|Rainbow Division Memorial in France.|
This week’s edition of The Progressive Era marks the first for the month of August, and with that in mind I thought it would be fun to look back on what was happening in Wilcox County a century ago, way back in August 1918.
If you ever visit the State Department of Archives and History in Montgomery, be sure to check out the old copies of The Progressive Eras that they have on microfilm there. You’ll find editions of the newspaper well over 100 years old, and it’s fun to read through them to see how much has changed and how much hasn’t changed over the years.
Recently, with the beginning of August in mind, I took a close look at the five editions of the Progressive Era that were published 100 years ago – in August 1918 – and found more than a few interesting news items that took place a century ago this month. What follows is just a taste of those significant news events.
In the Aug. 1, 1918 edition of the newspaper, editor Stanley C. Godbold reported that the “community was shocked and saddened” to hear of the death of 52-year-old Lewis T. Lawler around 4 a.m. on July 29 in a Selma hospital. “His body was brought to Camden on the afternoon train, and he was buried Tuesday at 10 o’clock. There was a large company of friends at his funeral.”
In the Aug. 8, 1918 edition of the paper, it was reported, under the headline “First Wilcox Boy Killed In Action,” that the “casualty list of Tuesday bore the name of John Watson of Pine Apple as having been killed in action on July 15. John was the son of Dr. and Mrs. B.W. Watson of Pine Apple. He enlisted in the early stages of (World War I) and later was assigned to the Rainbow Division, which in the recent fighting has covered itself with glory. His death marks the first sacrifice that Wilcox will be called on to bear in the great conflict.”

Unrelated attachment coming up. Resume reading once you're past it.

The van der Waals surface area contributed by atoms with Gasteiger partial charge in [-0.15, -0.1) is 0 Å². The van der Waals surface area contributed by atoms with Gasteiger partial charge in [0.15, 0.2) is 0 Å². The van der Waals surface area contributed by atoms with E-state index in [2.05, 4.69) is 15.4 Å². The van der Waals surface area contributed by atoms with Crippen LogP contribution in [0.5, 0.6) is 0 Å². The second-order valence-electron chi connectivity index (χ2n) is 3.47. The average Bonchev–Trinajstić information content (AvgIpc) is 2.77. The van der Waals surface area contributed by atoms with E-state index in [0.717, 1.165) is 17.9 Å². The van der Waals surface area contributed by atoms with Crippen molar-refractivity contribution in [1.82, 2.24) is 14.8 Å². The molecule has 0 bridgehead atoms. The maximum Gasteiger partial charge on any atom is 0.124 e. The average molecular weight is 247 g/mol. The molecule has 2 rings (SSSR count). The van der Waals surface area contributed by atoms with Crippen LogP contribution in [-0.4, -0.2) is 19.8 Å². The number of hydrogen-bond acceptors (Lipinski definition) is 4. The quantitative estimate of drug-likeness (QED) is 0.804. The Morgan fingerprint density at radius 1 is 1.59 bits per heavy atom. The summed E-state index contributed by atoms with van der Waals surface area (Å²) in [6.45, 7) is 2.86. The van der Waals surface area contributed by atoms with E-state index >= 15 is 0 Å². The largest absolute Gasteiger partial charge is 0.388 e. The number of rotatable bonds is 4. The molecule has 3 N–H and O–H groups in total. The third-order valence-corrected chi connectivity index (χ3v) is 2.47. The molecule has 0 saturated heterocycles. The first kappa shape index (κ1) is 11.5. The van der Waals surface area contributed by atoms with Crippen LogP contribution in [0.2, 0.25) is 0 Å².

In the Aug. 15, 1918 edition, readers saw a pair of notices letting them know that the new school year was right around the corner. Wilcox County High School, under principal Claude Hardy, was scheduled to begin classes on Sept. 10. The Camden Grammar School, under the principalship of Mrs. J.S. Foster, was set to start classes on Sept. 3.
In the Aug. 22, 1918 edition of the newspaper, Godbold praised a citizen who took road repairs into his own hands. “Mr. W.R. Alford deserves the praise of every man who travels what is known here as the Boykin bridge road. Mr. Alford, we are informed, has spent much of his time and money in repairing a very bad stretch of this road, and those who have passed over this road say it is in first-class condition.”
In the Aug. 29, 1918 edition of the paper, Godbold reprinted this news item from The Mobile Register, under the headline “Loses His Hand” – “Although his left hand has been shot off with the exception of his little finger – and it is possible that he will lose that – Private J.M. McWilliams of McWilliams, Ala. still wants to get another chance at the Germans, but as he has lost his hand there is not much probability of his getting back. McWilliams was hit by a piece of shrapnel and in a letter to his mother stated that he considered himself to be lucky as the man next to him was killed by a fragment of the same shell.”
As you can tell from the news items above, the month of August 1918 was an eventful month in Wilcox County, and there is little doubt that August 2018 will prove to be the same. If you ever get the desire to look at old Wilcox County newspapers for yourself, I encourage you to make the trip to the state archives in Montgomery. The friendly staff there will be more than happy to get you started.